As President Joko Widodo looks ahead to his second-term inaugural next month, huge challenges lie ahead and some contradictions remain unresolved, including latent social cleavages, the evolving role of Islam in political life, and tough economic choices.
There are a number of questions that should be asked about what assumptions lie behind questions asked of visibly Muslim westerners–not only in public life, but more generally in society, too.
The dramatic death of the former president of Egypt, Mohammed Morsi, on June 17th, reignited debate about the future of the Muslim Brotherhood in Egypt and political Islam across the region.
Mélisande Genat discusses the fluid identities in Sinjar, where even the Islamic State’s presence did not greatly alter ties.
At the very moment when secularism is on the ropes in India, its defenders appear to have abandoned it.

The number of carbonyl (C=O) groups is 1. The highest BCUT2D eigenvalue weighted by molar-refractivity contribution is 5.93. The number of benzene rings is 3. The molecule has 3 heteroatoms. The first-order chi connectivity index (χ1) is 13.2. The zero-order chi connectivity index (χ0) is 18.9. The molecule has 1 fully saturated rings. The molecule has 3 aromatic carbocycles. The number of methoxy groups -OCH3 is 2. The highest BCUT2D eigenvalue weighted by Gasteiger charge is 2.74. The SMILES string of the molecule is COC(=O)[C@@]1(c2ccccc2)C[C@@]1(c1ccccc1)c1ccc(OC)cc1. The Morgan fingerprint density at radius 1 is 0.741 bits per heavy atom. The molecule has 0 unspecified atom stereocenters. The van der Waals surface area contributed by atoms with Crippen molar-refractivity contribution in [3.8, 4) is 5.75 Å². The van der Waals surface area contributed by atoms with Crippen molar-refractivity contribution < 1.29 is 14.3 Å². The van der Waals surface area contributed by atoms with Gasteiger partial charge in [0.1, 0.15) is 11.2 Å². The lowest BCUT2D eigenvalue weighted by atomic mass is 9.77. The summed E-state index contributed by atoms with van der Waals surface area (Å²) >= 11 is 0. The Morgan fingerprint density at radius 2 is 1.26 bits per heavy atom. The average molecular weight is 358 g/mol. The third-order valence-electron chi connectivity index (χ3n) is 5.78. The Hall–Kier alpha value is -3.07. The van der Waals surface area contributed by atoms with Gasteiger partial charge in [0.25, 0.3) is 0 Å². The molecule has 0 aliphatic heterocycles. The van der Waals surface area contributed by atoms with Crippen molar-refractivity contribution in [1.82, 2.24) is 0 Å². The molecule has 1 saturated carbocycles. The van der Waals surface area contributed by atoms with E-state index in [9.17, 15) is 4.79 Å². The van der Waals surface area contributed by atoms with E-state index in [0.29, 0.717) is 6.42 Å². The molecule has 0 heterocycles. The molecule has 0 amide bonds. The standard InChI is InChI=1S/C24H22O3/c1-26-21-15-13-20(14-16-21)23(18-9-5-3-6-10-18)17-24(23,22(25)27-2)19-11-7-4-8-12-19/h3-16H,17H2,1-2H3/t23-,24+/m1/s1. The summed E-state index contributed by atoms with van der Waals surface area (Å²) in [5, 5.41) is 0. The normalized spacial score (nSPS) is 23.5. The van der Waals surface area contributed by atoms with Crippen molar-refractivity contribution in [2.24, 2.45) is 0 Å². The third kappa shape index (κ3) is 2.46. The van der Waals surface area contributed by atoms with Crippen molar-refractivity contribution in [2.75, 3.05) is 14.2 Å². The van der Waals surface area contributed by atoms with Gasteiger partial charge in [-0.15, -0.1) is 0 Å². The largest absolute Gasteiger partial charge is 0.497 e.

Shia and Sunni endowments have gone different ways since Saddam Hussein's fall, and the Iraqi state is poised to take advantage where it can.
We need to better understand Islam and its current circumstances, practices and demographic outlook, and this is not just important for fighting terrorism.
The Syrian civil war has reshaped Sunni Islamic identity in the country. As a result, the regime will struggle to use religion to enhance its own power and legitimacy.
Although local clerics have helped the Syrian state reassert control, the regime is centralizing religious authority away from communities. Their future relationship is hard to predict.
Though the Muslim Brotherhood and Iran share ideological commonalities and points of political convergence, several impediments stand in the way of deeper ties between them.